this bullshit.”
   “Ok, sorry for all the doom-and-gloom. I forgot, rising sea levels and global
warning really have nothing to do with the sinking stock of a company drowning in
debt. Or do they?”
   Clark paused and made careful eye contact with each and every person sitti ng
around the table. He had them right where he wanted them. He looked straight at
Cheryl Corlund.
    “So let’s get down to business. I’m here to offer you the chance to get in on the
discovery of waves that could not have been ridden until global warming cau sed a
rise in sea levels, waves that are now bigger and more perfect than anything ever
seen in the history of surfing. It is my guess that such an opportunity may have
some value to Wavelife International given your current situation.”
   He took a disk out of his shirt pocket and sailed it down the table without
breaking eye contact with the CEO.
   “Here you go, Roberto, let’s take a look at this.”
   Mercante’s dark Brazilian eyes glared at Clark. He inserted the disk into the
DVD player and lobbed the remote control back to Clark. A color balance image
appeared on the huge plasma screen mounted on the wall. Clark moved out of the
way to reveal shaky images of a briefcase, a seat, a window, and then a zoom down
from a plane flying at ten thousand feet over a vast blue ocean.
   The group watched in silence. Forty-five seconds later, Clark hit stop as the
camera turned away from the plane’s window. Nobody said a word. Clark sensed
he had exactly what Wavelife needed. A second later, he knew he was right.
   “Where is this place? And when can I go there?” demanded Mercante.


Chapter 4 – Surf for Sale                                                           21
Waves of Warning                                                       Glenn Hening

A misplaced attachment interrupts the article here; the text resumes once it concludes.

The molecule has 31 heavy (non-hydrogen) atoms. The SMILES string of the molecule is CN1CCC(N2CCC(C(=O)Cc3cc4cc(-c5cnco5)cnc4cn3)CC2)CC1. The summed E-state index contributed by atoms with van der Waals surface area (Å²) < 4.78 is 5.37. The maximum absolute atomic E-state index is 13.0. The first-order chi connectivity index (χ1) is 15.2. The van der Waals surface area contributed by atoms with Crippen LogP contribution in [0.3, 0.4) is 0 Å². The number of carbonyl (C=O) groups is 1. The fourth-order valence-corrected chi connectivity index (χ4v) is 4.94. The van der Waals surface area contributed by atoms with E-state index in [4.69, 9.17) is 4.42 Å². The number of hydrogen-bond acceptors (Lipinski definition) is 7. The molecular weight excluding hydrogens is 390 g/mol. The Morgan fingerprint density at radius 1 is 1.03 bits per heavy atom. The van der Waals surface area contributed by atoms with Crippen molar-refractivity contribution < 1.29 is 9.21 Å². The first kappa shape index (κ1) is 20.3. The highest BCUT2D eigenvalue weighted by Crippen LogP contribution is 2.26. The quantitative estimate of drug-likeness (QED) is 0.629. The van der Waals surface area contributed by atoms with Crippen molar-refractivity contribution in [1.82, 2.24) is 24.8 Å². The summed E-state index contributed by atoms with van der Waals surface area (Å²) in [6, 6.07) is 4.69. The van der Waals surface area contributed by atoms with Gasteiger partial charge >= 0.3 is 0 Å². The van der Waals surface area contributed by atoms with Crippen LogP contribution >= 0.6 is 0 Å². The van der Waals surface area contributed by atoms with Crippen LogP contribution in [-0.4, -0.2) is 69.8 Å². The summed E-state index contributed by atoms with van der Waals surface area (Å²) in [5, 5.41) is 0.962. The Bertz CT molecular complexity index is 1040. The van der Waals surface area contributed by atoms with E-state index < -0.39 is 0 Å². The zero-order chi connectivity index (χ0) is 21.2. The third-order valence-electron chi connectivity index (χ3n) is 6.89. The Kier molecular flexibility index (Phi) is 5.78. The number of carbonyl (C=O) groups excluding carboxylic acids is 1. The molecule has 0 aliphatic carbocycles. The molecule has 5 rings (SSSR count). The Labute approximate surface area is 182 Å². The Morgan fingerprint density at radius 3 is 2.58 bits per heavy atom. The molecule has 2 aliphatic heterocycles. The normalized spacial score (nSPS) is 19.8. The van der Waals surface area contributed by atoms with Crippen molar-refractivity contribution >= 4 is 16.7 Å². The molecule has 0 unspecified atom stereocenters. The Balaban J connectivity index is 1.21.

Clark’s smile was just this side of a smirk. The bait had been swallowed. Now
he’d set the hook.
    “All in good time, my friend. Let’s talk about the surf for a moment, why don’t
we? The waves are twenty-five feet high, maybe bigger, coming in every twenty
seconds, and the ride will be almost a mile long. Oh, it also looks like the wind is
straight offshore.”
   “Show it again,” said Heath Larson in a commanding tone backed up by his
reputation as the best big wave surfer in the world.
   Ian Clark sensed the challenge and confronted it directly.
   “What for?” he asked with disdain, “You can’t see anything anyway.”
   “So what the hell are we doing here, Clark?”
   Mercante’s temper was at the boiling point. He had been one of the pro circuit’s
hottest surfers until his favela roots took hold and he began to compete in the surf
industry. But he quickly found out that in the garment business, surf savvy was
nowhere near as important as bean counting. That was why his wife continued to
use her maiden name, and that was why a quick darting look from her green eyes
was all he needed to know he was to shut his mouth immediately.
    Clark saw the silent exchange and played off it perfectly to take total command
of the room.
   “I’ll tell you what you’re doing here, Roberto. You’re trying to save your
company, and you’re listening to me because I know how you’re going to do it.
Now stop wasting everybody’s time and just pay attention.”
   He tapped two clicks on the remote and up came Geosurf’s logo and a column
of icons, each containing moving images of perfect waves from Geosurf’s
exclusive surf zones. At the bottom of the menu was a final selection labeled
“Under Development” with just a generic icon and an “X” on it. Clark scrolled
down to it and clicked the remote.
   The last frame from the original clip began to grow as if through an unlimited
zoom lens, simultaneously coming into perfect focus until the frame was full of
swells arrayed around the reef like spokes on a wheel. Then they began to move.
   Swell after swell came from the top of the screen, splitting into matching
perfect waves marching in formation around both sides of the reef, their smooth
faces rolling over into huge tubes with perfect precision.
    “Hey”, said Sonny-boy Noaloa, winner of pro surfing’s world tour two years in
a row, “that mo like it, brah. You show dat one again, yeah?”